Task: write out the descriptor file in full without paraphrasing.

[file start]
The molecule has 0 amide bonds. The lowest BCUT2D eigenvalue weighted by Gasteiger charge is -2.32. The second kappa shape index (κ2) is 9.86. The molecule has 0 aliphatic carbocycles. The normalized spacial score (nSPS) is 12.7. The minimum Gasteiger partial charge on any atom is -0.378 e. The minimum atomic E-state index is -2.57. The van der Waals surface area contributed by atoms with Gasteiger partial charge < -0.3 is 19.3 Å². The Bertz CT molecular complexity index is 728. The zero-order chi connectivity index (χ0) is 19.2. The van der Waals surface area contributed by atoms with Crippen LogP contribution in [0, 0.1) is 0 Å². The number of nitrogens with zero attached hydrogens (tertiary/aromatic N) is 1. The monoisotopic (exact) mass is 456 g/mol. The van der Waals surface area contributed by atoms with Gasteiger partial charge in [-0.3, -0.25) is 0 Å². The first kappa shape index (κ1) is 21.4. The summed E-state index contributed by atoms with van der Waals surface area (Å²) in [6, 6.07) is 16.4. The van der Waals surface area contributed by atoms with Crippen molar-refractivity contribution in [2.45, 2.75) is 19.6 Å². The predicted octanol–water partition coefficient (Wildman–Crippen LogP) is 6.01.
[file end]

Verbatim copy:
The molecule has 0 amide bonds. The lowest BCUT2D eigenvalue weighted by Gasteiger charge is -2.32. The second kappa shape index (κ2) is 9.86. The molecule has 0 aliphatic carbocycles. The normalized spacial score (nSPS) is 12.7. The minimum Gasteiger partial charge on any atom is -0.378 e. The minimum atomic E-state index is -2.57. The van der Waals surface area contributed by atoms with Gasteiger partial charge < -0.3 is 19.3 Å². The Bertz CT molecular complexity index is 728. The zero-order chi connectivity index (χ0) is 19.2. The van der Waals surface area contributed by atoms with Crippen LogP contribution in [0, 0.1) is 0 Å². The number of nitrogens with zero attached hydrogens (tertiary/aromatic N) is 1. The monoisotopic (exact) mass is 456 g/mol. The van der Waals surface area contributed by atoms with Gasteiger partial charge in [-0.3, -0.25) is 0 Å². The first kappa shape index (κ1) is 21.4. The summed E-state index contributed by atoms with van der Waals surface area (Å²) in [6, 6.07) is 16.4. The van der Waals surface area contributed by atoms with Crippen molar-refractivity contribution in [2.45, 2.75) is 19.6 Å². The predicted octanol–water partition coefficient (Wildman–Crippen LogP) is 6.01.